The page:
The next step requires to file Form INC-6 which has to be filled properly with all the details of particulars and thereafter it has to be submitted along with the fees and the documents that are required with the concerned ROC within 30 Days from Passing the resolution. Within fifteen days an application shall be filed to the Registrar along with the copy of the resolution regarding the conversion of the company into a Private company.

Documents and Attachments to be attached along with the form:

1. Notice to board of directors

2. Copy of board resolution authorizing giving of notice

3. Copy of Altered Memorandum of Association (MOA)

4. Copy of Altered Articles of Association (AOA)

5. Declaration from directors

6. List of Members

7. Copy of  NOC from Secured Creditors if any

8. Copy of NOC from directors and shareholders

9. Last Audited Financial Statements

10. It is mandatory to attach a certificate from CA if the conversion is because of exceeding average annual turnover

STEP-V Certificate

Registrar of Companies (ROC) after filing all the required documents on being satisfied that Company has complied with prescribed requirements the Registrar will issue the Certificate certifying the conversion of One Person Company (OPC) to a Private Limited Company.

Income Tax E-Assessment Scheme 2019

Finance Minister proposed the introduction of a scheme of faceless e-assessment in Union Budget 2019. The object of the scheme to eliminate the human interface between the assessee taxpayer and the income tax department. The procedure of the scheme will be carried out a faceless assessment and through electronic mode only.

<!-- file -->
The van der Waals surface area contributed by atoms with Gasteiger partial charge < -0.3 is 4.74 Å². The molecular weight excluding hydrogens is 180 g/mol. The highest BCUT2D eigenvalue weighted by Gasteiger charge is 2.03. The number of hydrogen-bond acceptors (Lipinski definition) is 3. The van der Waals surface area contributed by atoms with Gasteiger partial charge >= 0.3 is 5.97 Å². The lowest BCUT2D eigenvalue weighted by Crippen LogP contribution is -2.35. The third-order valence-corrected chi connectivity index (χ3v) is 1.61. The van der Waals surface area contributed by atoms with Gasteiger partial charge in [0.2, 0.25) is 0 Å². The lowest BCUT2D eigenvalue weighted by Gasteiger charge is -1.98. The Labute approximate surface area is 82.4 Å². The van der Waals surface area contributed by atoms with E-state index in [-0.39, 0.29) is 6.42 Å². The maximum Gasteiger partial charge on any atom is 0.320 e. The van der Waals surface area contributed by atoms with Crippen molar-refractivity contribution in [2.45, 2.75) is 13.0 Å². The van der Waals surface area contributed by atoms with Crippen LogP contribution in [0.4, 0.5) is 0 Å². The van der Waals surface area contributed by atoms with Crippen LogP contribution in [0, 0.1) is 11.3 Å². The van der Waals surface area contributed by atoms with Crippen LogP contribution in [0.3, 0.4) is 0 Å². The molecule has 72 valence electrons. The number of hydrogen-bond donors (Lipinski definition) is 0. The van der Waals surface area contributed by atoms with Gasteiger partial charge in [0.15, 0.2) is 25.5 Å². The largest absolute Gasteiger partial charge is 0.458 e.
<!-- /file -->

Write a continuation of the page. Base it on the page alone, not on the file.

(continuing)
We divide the topic in following part to better understanding.

  1. e-assessment Structure
  2. e-assessment Procedure
  3. Procedure for penalty
  4. Procedure for appeal
  5. electronic record and Communication
  6. Appearance of taxpayer before the centre and unit
  7. Power to specify process and procedure

The e-assessment would be made in respect to such territorial area, or persons or class of persons, or income or class of income, or cases or class of cases, as may be specified by the (CBDT) Central Board of Direct Taxes time to time.

1. E-assessment Structure

For the purpose of e-assessment, the Central Board of Direct Taxes  (CBDT) would set up the below ‘centres’ and ‘units’ and specify their respective jurisdiction:

  A National e-Assessment Centre to facilitate and centrally control the e-assessment.

  Regional e-Assessment Centres under the jurisdiction of the regional Principal Chief Commissioner for making assessment.

  Assessment units for identifying points or issues, material for the determination of any liability (including refund), analysing information, and such other functions.

  Verification units for enquiry, cross verification, examination of books of accounts, witness and recording of statements, and such other functions.